The Best Art for a Control Freak Like Me

22 Apr 2014

Pastel painting by G. Daniel Massad: Three Plums and Rosehip, pastel, 2005
One of my favorite still-life artists is G. Daniel Massad.
He plays with space in an incredible way. His pastel
paintings are stark, eerie, and lovely all at once. Above,
Three Plums and Rosehip, 2005, pastel, 11 x 10 7/8.
What I love best about still life painting is that I have absolute control—over my "model," the lighting, the set-up, and the execution. I can paint what I want, how I want, and nothing impedes my vision. And the lessons I've learned through still life are many and varied—and crucial—which is why so many professional artists that I know never stop painting still lifes or floral paintings, no matter what else they are working on in the studio, and why absolute non-professionals like me find still life art and flower painting so rewarding. After all, a believable still life oil painting or watercolor still life of simple objects like a teacup and saucer offers me the same challenges as drawing the curves and forms of the human figure.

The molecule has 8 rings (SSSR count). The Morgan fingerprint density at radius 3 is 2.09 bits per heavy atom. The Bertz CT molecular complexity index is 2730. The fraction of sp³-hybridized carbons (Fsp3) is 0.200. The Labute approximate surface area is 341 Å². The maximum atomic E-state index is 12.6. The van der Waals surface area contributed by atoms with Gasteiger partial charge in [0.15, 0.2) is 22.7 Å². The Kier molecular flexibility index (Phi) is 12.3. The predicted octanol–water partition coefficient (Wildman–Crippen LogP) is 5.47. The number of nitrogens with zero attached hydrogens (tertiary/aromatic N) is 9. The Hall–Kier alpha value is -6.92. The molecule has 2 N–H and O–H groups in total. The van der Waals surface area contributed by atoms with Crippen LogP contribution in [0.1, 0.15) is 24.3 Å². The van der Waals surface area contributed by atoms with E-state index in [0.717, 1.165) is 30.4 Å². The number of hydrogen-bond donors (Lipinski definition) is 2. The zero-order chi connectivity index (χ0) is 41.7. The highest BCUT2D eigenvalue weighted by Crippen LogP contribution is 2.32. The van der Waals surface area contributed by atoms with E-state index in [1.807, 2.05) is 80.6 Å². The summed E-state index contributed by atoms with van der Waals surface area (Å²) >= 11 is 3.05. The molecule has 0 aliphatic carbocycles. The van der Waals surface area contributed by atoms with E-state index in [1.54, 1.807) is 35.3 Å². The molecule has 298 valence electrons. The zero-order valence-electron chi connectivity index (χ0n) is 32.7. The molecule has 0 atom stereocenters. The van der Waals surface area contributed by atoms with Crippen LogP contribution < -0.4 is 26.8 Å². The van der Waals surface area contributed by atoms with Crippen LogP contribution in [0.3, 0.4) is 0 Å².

I've run into a few non-artists who think that still life is somehow rudimentary in art, but that's such a misconception. There's so much that goes into still life. My checklist includes what to equip my studio with; how to arrange a still life; and, most importantly, how to tell a compelling story with my chosen objects. And then there's the actual execution: how to paint a still life or floral painting evocatively and how to use advanced painting methods to bring a still life painting to a virtuosic finish.

Every time I work on a still life I feel like I learn more about Old Master strategies like lowering the horizon line to give more impact to my still life objects, and how to mix paints on my palette to get the metallic look and sheen of bronze (fyi: burnt sienna with ultramarine blue shadows and highlights made with more burnt sienna, cadmium yellow light, cadmium red medium, and titanium white).

Sunny Side Up by Soon Warren, watercolor painting 22 x 30.

Sunny Side Up by Soon Warren, watercolor painting
22 x 30

What's great is that wherever I go this spring, I can take the resources in Soon Warren's Kit—essentially a still life and floral painting library in itself!—with me. And it is here for you right now, too, with all the still life instruction and expertise you need. It will never be more fulfilling to master painting and drawing essentials than through this painting kit. With it, you'll be ready to conquer any still life you want, and know that you have the experience to take those skills even further. At least that is how I feel. I can't wait to see what it inspires in you. Enjoy!


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